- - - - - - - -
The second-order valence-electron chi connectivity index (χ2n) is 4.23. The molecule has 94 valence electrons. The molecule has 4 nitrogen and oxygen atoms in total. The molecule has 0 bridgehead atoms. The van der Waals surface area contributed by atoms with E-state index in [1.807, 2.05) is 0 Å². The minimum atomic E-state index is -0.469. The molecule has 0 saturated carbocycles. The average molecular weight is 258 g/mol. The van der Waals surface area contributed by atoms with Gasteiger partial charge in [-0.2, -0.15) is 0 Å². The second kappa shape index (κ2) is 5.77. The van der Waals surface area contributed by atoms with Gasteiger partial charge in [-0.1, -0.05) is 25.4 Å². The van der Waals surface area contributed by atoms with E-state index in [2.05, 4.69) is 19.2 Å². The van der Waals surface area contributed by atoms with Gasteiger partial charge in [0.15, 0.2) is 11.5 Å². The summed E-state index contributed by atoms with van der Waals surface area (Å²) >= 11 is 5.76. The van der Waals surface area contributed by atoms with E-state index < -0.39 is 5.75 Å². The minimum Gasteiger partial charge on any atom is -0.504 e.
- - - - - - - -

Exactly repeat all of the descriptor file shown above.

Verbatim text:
The second-order valence-electron chi connectivity index (χ2n) is 4.23. The molecule has 94 valence electrons. The molecule has 4 nitrogen and oxygen atoms in total. The molecule has 0 bridgehead atoms. The van der Waals surface area contributed by atoms with E-state index in [1.807, 2.05) is 0 Å². The minimum atomic E-state index is -0.469. The molecule has 0 saturated carbocycles. The average molecular weight is 258 g/mol. The van der Waals surface area contributed by atoms with Gasteiger partial charge in [-0.2, -0.15) is 0 Å². The second kappa shape index (κ2) is 5.77. The van der Waals surface area contributed by atoms with Gasteiger partial charge in [-0.1, -0.05) is 25.4 Å². The van der Waals surface area contributed by atoms with E-state index in [2.05, 4.69) is 19.2 Å². The van der Waals surface area contributed by atoms with Gasteiger partial charge in [0.15, 0.2) is 11.5 Å². The summed E-state index contributed by atoms with van der Waals surface area (Å²) >= 11 is 5.76. The van der Waals surface area contributed by atoms with E-state index < -0.39 is 5.75 Å². The minimum Gasteiger partial charge on any atom is -0.504 e.